The split in Tata Steel’s European operations promises to cut Tata’s losses in Europe, and show the British some corporate writing on the wall in the face of Brexit due to kick in soon now from January 1, 2021.
Tata’s loss-making operations at Port Talbot in south Wales in Britain, and at the Ijmuiden plant in The Netherlands have been under a single European umbrella. Now the company is in talks to sell the Dutch operations to the Scandinavian company SSAB, a deal it is likely to conclude profitably given the Dutch plant’s promising performance. That leaves Port Talbot, that Tata is clearly not keen to finance further from its India operations.
Over to the British government, with which Tata Steel has been in talks to save the plant, with its 4,000 jobs. "Tata Steel continues its dialogue with the UK government on potential measures to safeguard the long-term future of Tata Steel UK and is also reviewing all options to make the business self-sustaining without the need for any funding support from Tata Steel India in the future," Tata Steel said in a statement November 13. The writing on the wall.
The UK government has been looking for someone to buy the plant while it keeps talks going to keep the plant going. The Chinese-owned firm Jingye has shown some interest. Liberty Steel led by Sanjiv Gupta has been flirting with the Talbot plant for some years now. Neither has so far demonstrated a commitment to saving jobs to the extent the UK government will want.
Any new ownership of Port Talbot would need to make significant new investments. Managers at the plant have long said it needs to move from the blast furnace to an electric arc furnace to cut costs, improve the environment and launch new products. For that, any new buyer is likely to seek a heavy level of government support.
The UK government will soon be free to offer that away from restrictive EU rules—if it can find the money. The UK government has borrowed heavily this year to fund furlough and other support schemes through the COVID lockdown. Tata does not intend that to be its problem much longer.
On your electric bike
Anand Mahindra is moving fast to set up new opportunities in Britain through the production of electric motorcycles through the revived BSA company. This was the flagship of British motorcycles through the fifties and sixties, and the world’s largest motorcycle maker until a new generation of competing bikes from Japan and elsewhere drove it into extinction. Mahindra has now offered that old name a resurrection.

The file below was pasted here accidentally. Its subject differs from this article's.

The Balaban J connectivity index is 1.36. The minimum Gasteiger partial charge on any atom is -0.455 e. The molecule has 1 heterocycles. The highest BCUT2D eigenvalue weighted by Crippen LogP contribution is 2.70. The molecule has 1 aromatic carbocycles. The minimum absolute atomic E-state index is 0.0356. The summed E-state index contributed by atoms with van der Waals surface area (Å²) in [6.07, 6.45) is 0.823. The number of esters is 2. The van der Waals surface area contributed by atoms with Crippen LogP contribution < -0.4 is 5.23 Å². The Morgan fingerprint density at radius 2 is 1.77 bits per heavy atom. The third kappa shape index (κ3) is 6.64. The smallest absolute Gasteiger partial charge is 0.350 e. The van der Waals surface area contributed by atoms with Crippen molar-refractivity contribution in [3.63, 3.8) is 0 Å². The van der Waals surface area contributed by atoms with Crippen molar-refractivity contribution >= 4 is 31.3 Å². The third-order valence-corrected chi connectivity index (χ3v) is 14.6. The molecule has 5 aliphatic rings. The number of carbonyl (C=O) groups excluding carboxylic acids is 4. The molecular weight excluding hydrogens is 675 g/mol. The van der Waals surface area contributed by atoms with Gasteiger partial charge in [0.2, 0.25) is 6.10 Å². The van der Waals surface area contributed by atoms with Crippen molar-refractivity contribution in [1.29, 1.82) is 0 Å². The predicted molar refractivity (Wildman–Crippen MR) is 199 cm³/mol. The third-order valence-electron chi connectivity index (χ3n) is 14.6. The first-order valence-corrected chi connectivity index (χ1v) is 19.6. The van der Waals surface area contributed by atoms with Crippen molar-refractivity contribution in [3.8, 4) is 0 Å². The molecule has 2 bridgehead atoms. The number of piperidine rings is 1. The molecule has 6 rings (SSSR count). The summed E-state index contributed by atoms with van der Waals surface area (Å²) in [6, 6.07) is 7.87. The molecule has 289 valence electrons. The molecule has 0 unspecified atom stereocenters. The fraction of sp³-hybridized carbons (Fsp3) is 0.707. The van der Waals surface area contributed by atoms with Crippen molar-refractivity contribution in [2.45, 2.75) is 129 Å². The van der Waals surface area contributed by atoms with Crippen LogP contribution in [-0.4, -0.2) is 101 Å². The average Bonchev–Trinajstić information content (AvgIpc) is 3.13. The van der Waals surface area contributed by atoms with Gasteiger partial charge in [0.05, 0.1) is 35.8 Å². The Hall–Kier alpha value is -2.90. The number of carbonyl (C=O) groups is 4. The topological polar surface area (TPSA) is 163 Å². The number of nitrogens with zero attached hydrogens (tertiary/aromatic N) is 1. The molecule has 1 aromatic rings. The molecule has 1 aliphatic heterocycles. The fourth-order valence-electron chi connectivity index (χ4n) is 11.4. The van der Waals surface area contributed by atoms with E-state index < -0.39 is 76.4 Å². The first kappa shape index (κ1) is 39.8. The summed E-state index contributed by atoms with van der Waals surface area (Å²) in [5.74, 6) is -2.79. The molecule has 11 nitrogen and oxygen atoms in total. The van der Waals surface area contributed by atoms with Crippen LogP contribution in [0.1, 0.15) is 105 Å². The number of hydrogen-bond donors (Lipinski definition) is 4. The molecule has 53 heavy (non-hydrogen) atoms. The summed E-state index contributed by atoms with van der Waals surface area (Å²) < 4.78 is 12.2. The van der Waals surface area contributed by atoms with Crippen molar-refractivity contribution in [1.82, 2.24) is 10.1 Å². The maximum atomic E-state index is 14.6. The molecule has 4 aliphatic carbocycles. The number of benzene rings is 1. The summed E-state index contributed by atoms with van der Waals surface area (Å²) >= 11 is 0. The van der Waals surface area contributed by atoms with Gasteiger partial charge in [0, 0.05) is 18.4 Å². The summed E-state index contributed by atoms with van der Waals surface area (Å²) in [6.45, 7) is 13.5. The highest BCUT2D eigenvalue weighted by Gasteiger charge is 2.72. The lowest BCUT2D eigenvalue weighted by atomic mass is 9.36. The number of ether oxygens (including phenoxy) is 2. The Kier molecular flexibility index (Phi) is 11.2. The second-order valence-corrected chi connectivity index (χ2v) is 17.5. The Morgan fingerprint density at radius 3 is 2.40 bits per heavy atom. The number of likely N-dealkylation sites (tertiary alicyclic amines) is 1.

The planned expansion into the UK market could hardly have been more timely. Britain is preparing to phase out the sale of all petrol and diesel cars and vans within just nine years. Prime Minister Boris Johnson announced this week that those plans have been brought forward by a decade. Conventionally fuelled motorcycles are also within sight of the end of the road.
The Mahindra Group is already planning to set up an R&D centre, and then to start assembly of electric motorcycles in the Midlands as early as next year. The Midlands was the manufacturing home of the old BSA. The Mahindra venture is being helped along by a 4.6 million pounds (Rs 45 crore) grant from the UK government. A substantial part of the production is expected in India.
Mahindra has notched up considerable experience in small and light electric vehicles with its battery-run three-wheel autorickshaws. It owns also the Reva electric car, though that has not gone quite as far as once hoped. But new developments have driven new hopes under the drive to go electric everywhere.
Mahindra appears to have a particular fondness for reviving lost motorcycles. In 2016 it resumed production of Jawa, the defining bike of the cool and macho man through the seventies. And now BSA will be back, quietly.
That, if anything could be a problem for some motorcycle devotees. A motorcycle you cannot hear? That does not announce your approach, either enticingly or annoyingly? In the sound of the motorcycle engine lay much of its defining appeal. Jawa owners would take its silencers off to further that point. A stealth motorcycle would be of course be cleaner and greener but may get dangerously close to becoming another kind of scooter, an even quieter one. Unless someone adds on the old motorcycle sound, battery-powered of course.
—London Eye is a weekly column by CNBC-TV18’s Sanjay Suri, which gives a peek at business-as-unusual from London and around.
Read his columns here
(Edited by: By Ajay Vaishnav)